The Algona Upper Des Moines from Algona, Iowa on May 16, 1957 · Page 19
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The Algona Upper Des Moines from Algona, Iowa · Page 19

Algona, Iowa
Issue Date:
Thursday, May 16, 1957
Page 19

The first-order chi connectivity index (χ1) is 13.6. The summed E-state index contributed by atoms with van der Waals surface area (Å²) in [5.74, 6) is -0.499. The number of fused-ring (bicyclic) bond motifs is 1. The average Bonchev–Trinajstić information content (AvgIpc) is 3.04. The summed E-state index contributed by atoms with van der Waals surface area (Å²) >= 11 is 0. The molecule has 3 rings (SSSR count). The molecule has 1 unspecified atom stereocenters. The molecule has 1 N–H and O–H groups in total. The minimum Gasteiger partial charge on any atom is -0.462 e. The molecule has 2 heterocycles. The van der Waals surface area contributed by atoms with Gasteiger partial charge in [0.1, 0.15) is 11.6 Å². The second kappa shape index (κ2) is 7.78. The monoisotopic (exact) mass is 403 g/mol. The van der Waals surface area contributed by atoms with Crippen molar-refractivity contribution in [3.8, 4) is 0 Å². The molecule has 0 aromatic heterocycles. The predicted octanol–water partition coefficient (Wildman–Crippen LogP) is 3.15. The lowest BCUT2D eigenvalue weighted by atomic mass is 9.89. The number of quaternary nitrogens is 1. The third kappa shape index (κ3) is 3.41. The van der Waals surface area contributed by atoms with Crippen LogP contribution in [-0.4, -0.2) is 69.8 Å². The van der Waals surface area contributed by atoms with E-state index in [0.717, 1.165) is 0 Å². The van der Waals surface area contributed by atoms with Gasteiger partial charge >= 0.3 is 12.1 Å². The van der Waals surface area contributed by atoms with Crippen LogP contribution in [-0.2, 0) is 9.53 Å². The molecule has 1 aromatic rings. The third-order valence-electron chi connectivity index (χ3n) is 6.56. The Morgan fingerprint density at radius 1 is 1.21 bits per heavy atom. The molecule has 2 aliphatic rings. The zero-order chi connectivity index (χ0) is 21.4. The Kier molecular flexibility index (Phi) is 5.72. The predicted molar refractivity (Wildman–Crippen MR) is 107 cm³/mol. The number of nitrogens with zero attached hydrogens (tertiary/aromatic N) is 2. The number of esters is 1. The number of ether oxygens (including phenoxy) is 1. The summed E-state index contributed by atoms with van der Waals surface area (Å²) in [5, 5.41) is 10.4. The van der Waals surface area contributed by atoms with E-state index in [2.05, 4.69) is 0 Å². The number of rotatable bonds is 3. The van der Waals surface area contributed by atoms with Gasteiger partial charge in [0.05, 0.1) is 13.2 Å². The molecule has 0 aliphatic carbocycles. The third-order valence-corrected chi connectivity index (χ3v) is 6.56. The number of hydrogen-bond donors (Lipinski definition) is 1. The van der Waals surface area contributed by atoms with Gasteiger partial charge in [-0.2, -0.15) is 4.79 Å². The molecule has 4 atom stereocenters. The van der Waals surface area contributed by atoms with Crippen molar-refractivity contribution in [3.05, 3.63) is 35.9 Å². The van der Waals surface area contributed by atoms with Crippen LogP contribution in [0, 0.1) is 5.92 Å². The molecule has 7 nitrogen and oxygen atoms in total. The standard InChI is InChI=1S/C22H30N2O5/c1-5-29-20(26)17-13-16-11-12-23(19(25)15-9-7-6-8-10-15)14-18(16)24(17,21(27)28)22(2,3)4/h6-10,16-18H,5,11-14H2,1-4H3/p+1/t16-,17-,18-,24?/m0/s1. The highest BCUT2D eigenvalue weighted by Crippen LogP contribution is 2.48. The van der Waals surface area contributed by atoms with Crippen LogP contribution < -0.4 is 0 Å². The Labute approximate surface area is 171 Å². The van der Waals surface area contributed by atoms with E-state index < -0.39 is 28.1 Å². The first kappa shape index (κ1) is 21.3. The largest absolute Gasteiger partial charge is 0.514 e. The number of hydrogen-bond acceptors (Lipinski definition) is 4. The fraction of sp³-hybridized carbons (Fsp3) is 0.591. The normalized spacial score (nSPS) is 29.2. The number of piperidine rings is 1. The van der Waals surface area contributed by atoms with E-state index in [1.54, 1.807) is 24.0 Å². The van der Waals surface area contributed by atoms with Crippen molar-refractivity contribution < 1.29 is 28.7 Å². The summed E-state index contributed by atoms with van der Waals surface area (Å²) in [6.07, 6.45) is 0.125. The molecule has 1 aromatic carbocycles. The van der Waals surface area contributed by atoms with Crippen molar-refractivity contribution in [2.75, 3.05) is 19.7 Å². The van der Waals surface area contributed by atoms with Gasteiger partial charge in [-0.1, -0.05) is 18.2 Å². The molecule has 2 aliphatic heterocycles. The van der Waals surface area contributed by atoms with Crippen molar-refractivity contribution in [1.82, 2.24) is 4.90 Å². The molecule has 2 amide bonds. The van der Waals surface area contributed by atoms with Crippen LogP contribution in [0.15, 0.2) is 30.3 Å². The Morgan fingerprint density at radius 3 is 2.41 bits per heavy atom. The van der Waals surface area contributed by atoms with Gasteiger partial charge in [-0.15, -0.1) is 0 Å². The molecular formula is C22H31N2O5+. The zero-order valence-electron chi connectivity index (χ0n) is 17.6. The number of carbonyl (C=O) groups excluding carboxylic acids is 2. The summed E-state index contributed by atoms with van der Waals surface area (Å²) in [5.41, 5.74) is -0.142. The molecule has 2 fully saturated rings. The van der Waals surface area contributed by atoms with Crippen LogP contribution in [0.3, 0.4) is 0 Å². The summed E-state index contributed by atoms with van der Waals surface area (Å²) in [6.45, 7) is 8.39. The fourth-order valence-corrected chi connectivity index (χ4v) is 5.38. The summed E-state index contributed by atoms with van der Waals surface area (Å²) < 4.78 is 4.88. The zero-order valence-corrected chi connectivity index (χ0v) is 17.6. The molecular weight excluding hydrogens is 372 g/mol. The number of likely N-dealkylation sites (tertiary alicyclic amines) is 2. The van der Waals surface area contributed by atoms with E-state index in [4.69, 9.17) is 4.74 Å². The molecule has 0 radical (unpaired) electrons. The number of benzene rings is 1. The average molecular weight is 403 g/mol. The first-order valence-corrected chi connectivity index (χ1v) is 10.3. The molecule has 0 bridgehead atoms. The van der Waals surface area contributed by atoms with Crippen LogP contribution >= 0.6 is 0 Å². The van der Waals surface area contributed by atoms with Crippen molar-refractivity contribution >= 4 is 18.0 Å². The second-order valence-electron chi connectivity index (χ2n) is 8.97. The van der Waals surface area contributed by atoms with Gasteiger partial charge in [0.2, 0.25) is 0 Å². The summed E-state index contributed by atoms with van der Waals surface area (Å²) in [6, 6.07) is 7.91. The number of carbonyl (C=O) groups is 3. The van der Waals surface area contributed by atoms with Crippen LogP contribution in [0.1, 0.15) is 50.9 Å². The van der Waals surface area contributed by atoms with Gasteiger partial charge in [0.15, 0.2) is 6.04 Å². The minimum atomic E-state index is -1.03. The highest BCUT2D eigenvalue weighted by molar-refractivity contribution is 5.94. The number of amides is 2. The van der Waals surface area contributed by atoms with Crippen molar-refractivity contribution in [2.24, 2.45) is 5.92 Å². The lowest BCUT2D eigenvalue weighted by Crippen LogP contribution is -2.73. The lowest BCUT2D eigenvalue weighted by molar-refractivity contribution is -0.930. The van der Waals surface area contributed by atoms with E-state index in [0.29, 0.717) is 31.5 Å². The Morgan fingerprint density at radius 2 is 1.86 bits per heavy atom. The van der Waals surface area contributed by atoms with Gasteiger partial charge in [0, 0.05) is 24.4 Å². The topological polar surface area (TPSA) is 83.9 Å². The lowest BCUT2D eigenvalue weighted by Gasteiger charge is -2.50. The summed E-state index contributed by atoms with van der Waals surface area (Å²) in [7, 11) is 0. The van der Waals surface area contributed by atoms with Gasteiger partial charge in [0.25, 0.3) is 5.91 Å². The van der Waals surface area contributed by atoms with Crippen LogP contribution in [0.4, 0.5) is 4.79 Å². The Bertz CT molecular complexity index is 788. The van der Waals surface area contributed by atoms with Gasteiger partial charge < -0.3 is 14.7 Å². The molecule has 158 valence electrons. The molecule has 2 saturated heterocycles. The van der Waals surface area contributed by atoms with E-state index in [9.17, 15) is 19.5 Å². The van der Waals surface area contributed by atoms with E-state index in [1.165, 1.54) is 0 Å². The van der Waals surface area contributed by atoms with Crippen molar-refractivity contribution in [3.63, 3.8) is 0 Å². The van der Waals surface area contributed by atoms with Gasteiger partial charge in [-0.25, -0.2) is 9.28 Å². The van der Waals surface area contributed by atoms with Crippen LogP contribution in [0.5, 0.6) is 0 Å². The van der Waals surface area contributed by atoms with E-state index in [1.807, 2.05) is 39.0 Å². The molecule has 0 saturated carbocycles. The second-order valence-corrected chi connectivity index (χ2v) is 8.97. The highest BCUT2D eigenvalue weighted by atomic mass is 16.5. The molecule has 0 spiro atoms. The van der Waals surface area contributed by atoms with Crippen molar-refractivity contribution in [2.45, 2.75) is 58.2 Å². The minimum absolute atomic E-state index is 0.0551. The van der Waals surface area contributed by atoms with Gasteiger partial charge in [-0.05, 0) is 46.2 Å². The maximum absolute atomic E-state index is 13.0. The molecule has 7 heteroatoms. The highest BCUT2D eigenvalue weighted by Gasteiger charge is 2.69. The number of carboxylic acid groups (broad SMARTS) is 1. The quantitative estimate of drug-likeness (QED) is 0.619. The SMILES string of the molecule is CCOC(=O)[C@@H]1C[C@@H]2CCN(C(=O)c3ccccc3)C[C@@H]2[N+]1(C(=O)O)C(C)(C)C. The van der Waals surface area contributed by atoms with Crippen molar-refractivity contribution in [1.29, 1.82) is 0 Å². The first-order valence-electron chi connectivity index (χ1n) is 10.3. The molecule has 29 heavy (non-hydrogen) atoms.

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Pot many of us, cooking and planning meals take a major part of our homemaking time and fixing up the dishes so that they tempt the appetites of just the four or five people in our own family demands quite a bit of ingenuity. This week 1 visited with a young woman who not only keeps up on the latest in food fashions and the newest in products for the pantry, she also prepares 16 varied dishes a day in the full view of a.n audience of women. And most of the women who watch her every move arc pretty expert in the pots and pans department themselves. * * * The young woman I'm talking about is Susan Lowe, the Home Economist who presented thfj cooking school sponsored by Rural Gravure magazine, Algona merchants and the Algoria Upper Des Moines newspaper. Although Miss Lowe was college trained for her job, after getting in on some of the backstage monue'vers in the- life of- a cooking demonstrator, I concluded that much ol the work she is called up:m to do could not be covered by anything taught in school. And it was quite comforting to find that even un expert occasionally ruiS'a cuke that won't raise properly or a pic that turns out a little odd because the cook forgot the butter. * * • ' Susan Lcwe has besn in her present job for 2 M> ycaraf " The current season's schools of which Algona's was' the last before a two months vacation, numbered 17 in this area. Miss Lowe's home is in Ladysmith, Wise, but she was no stranger to Iowa even before her present job. During the war she joined the WAVES and was stationed at Cedar Falls. She was a Yeoman on the staff of Admiral Stump and following the war, attended the University of Wisconsin to get her degree in Home Economics. Other job experiences have been teaching high school Home EC and working as a legal stenographer. Miss Lowe travels without an assistant and she packs her equipment into the back of a station wagon. I saw the car loaded, ready to go and how she managed to get the pots 'and pans, the microphones and sound equipment, the huge mirror, the varied and sundries and her personal bags and baggage in and still leave room for the driver was not only a mystery to me, it wa^ also an illustration of the old saying, "a place for everything and everything in its place." She's even better at packing than Father is when we go to Cass Lake but then he has one problem that Susan Lowe doesn't have. Father not only has to pack our vacation and fishing gear — he also has to find r place for the dog, three kids and his wife! * * * That mirror I mentioned is a real asset to a cooking school. It enables the gals in the back row to see by reflection what ths demonstrator is doing even if they can't get a glimpse of her hands. Mirrors have long been an object for •superstition and Susan Lowe has one about her's. It doesn't concern seven years bad luck for she hasn't had it that long. However, she absolutely refuses to have anything to do with unpacking the mirror because the two lone times she did so, she found it shattered. Once from a factory defect and the other time from going over a hump in the road. Incidentally, the fact that Miss Lowe has never had a flat tire in all her travel-, is a real piece of luck for the spare tire is neatly stowed away at the bottom of aU that other gear. , « » The part that the audience sees in a cooking school is the grand climax to the demonstrator's duties for she must spend at least twice as much time in preliminary preparations as she does on the stage. Early on the morning of. the show, Susan is busy forming meat balls, rolling pie crust and setting up the trays of ingredients so that when the real deal comes she can put the finishing touches "on a whole lot of dishes practically at the same time and nvike it look easy. After* working all day on the food, it is given away as prizes. So where does the Home Economist get her nourishment? In restaurants, of course! * * • Susan Lowe said that she has been fortunate in her restaurant meals and that most of them have been delicious. But, though it sounds a little unlikely to me, eating out three times a day can get tiresome. In one of the towns where she worked, a friendly cafe proprietor said she wanted to fix a really special meal for Susan Lowe. Susan said, "The nicest thing you can do for me is to fix a meal I don',t have to order. Just surprise me." However, the only time this Home Economist has ever suffered from food poisoning it was from neither her own cooking nor from eating at a so-called "Sloppy Joe's". The ailment was contracted in one of those highly touted, "travelers approved" Lift with a traveling Mouse Economist is not without its emergencies. In the spring blizzard of a month or so ago, Susan Lowe spent quite a bit of time in her station wagon in a ditch near Strawberry Point. At Fairmont, Minn, the lights went out during a demonstration. Once her assistants made a miscue on instructions and they measured out 1 '/fe cups of sugar fdr a pizza recipe that called for \ l k table- spoonsful. The mistake was discovered just in time. And once she was forced to conduct a series of three demonstrations while suffering from a case of the stomach flu. Can you imagine working with food when you feel like that? * • • There was an incident right here in Algona that at first glance looked like un emergency to Susan Lowe. She came clown to the Armory early in the morning, found the doors that she vowed had been locked, wide open. A police car was parked out in front and what's more there was a peculiar smoky odor in the building. Susan rounded up a cop and inquired about what was going on. "Why, we've just haci a little shooting", he replied. Miss Lowe was alarmed to say the least, but only until the policeman added, "We had a session of target practice. Our shooting gallery is in the Armory." If ycu should happen to see the TV movies put out by the National Sport's Association, you may find Susan Lowe in them; She was photographed in a, series about the Flambeau river — once when her boat was sinking while going over the falls and once when her paddle broke in midstream. She was amazed to learn several months later that the camera had been on her in both predicaments and that the incidents had been incorporated into the movie. * * • Many people commented on the attractivness of the dishes Susan Lowe cooked at the school here but without exception all of them could be duplicated right in our own kitchens. "Cooking is easy", said Susan, "especially if you have a free hand with three ingredients — cream, eggs and butter." She may be influenced by the fact that her home is in the dairyland of Wisconsin but I certainly agree with her. And I might add, that having a butcher who cooperates with you in choosing'meat helps quite a bit also. * * * There was a letter this week from John McDowell, former popular high school ' principal here. He is now in the Madison, Wisconsin schools. The Mc- Dowells send 1 greetings to their many friends here. The son Allan has just completed his duty with the air force and is back at the University of Wisconsin. The daughter, Margaret is a freshman at Wisconsin State College at Whitewater and in January her parents announced her engagement to Thomas W. Guamnitz, son of the dean of Commerce at the University. No definite wedding plans have been made. Marvel, Mrs McDowell, enclosed Margaret's picture and she's a pretty young lady. It's hard to believe that those kids are so grown up. * * * This week's recipe is ffcm the rooking school. It's for Honey Nut Cake and if you attended on Saturday you have it in your folder. It's almost a new inven- L. S. BOHANNON Other sportsmen with whom I fish, hunt, or play golf, tell me they wouldn't be without Personal Liability Insurance because of the risk of injuring Eomeone. Does a sportsman pay the same premium of .only S8 per year for $10,000 protection ? For the answers to your insurance questions, feel free to call me at the Bohannnn Insurance Agency. Rhone CY4- 4443. SPRAY LESS and PAY LESS for effective fly control in dairy barns tion to me because I've been using package mixes so much lately I've all but forgotten you can make a cake by starting with separate ingredients. This one's almost as easy as a package mix. 2 cups sifted all-purpose flour % cup sugar 3 tsp. (1 tablsp.) baking powder 1 tsp. salt 1 cup brown sugar 1/3 cup shortening 1/3 cup peanut butter a ,4 cup milk 3 eggs Sift dry ingredients together into bowl. Mix in brown sugar. Add spry, peanut butter and milk. Beat for 2 min. at medium speed in mixer, if by hand, 150 strokes. Add eggs and beat 2 minutes more. Pour into well greased 9x13 inch oblong pan. Bake at 350 degrees, 30-45 min. (This usually takes the full 45 min.) Cool. Honey Frosting l h cup honey 2 egg whites Vz cup ground salted peaunts Combine honey and fi g g whites. Beat • at high speed in mixer until consistency to spread. (Susan Lowe said that it may seem to you that the stuff is never going to whip up but it will do so all at once). Spread on top of cake. Sprinkle ground salted peanuts on top. Brown under broiler foi* 4 to 5 minutes. —GRACE. The ballet, "The Swan," was made famous by Anna Pavlova, Thursday, May 16, 195? Algona (la.) Upper Of* Moin*«-3 NOTES OF SERVICE MEN 2D Armored Di»., Germany — Pvt. Charles F. McNertney, son of Mr and Mrs Patrick H. McNertney, Bancroft, Iowa, recently arrived in Germany and is now a member of the 2d Armored Division. Assigned to the division's 12th infantry Battalion, McNertney entered the Army in November 1956 and was last stationed at Fort Leonard Wood, Mo. He attended Creightofi University and the State University ot Iowa. PORT SILL, OKLA. — Pvt Merle D. Lockwood ,son of Mr and Mrs M. D. LockWood, Swea City. Iowa, is receiving advanced training with the 597th Armored Field Artillery Battalion at Fort Sill, Okla. He entered the Army last January and completed basic training at Fort Bliss, Tex. Lockwood attended Lone Rock High School. 24TH t>IV., KOREA — Pvt. Verlyn J. Tjarks, son of Mr and Mrs John Tjarks, Titonka, recently arrived in Korea and is now a member of the 24th Infantry Division. Tjarks, a driver in the Provisional Battalion's headquarters of the division's 19th Regiment, entered the Army in October 1956 and received basic training at Fort Carson, Colo. The 22-year-old soldier was graduated from Titonka high school in 1952. Tea For Mothers The annual Mothers' Tea and the May meeting of the Greenwood Girls was held at the home of Mary and Kathleen Kollasch. A "Better Grooming Contest" took place with Rachel Menke and Mary Joe Vaske chosen to attend the contest at Algona. The judges were Mrs Maurice Bernhard and Mrs Ralph Kahler. Georgia Heledorfer and Karen Wilhelmi recited the Country Girl's Creed. After the meeting, a delicious lunch was served by Mrs Koll a sen. KILLER Sixteen month old, Nancy Bi.« bey of Clarion was recently hos n pitalized after swallowing some •',• dandelion killer her mother was " spraying on the lawn. { MM is on important Hurt* ot I calchm which Mpt metofa*! * health and vitality erf elt egtt. I Drink ot tetfrf 3 glottt* l every day. { You never outgrow l your need for milk* . i iim iiiir iioojm (oiMissiAi • t'ofA txiir noiotioi til l*t«ri*c* tilling* IU|.. Otl Mel*** MR FARMER! S-E-E Large Ad In Farm and Home Section ALLIS.CHALMIRS SALES AND SERVICE ALL -CROP HARVESTER ros. Your ALLIS-CHALMERS Dealer with long residual DIAZINON One spraying kill* flies 4-8 weeks Thh year *pmy test and pay lets for effective fly control. Kill fte* the egsy, modern way wUb.Dkulnon, Remember, one spraying of Diazinon retains Hs fly killing power 4-8 week*. That meow real economy and convenience. Come to ond ask for Jong today, t£(0Y AOBICUlTUiAI. CHIMICAW (May Chmtal As Advertised In Farm and Home Section KOHLHAAS HARDWARE ' YOUNGSTOWN r-- YOUR! I HOME; NEEDS: "The Wildest Trader In Town" SIM WWE Demonstrated YOUNGSTOWN KITCHENS ON THE STAGE* At The Upper Des Moines COOKING SCHOOL LAST WEEK-END NOW S-A-V-E In This Special Youngstown Offer At BEECHER LANE'S SPARKLING 54" CABINET YOU SAVE $63.00 A. Big 54-Inch Cabinet Sink Matching Cabinets - FREE! Think of it, a big 54" all-steel Youngstown Kitchen for this low, low price! Spacious "Cabinet Sink Combination" with 2 drainboards and deep/ no-splash bowl in one-piece, easy-clean, durable porcelain enamel top; complete with handy ^drawers, 2 roomy compartments. Matching wall cabinets hold dishes, supplies; stay bright, easy-to-clean, All in glowing, Star White color, with handsome streamlined hardware. Come in today, see this amazing value . . . take months to payl 54" Cabinet Sink HHMr HH vB BBHBi SB W W8P *Hi IH^BW vp «w i^w ww MH^B MH ^P ^w ^» w ^BF WP^W ^pi^ COMPUTE "YOUNGSTOWN KITCHEN" UNI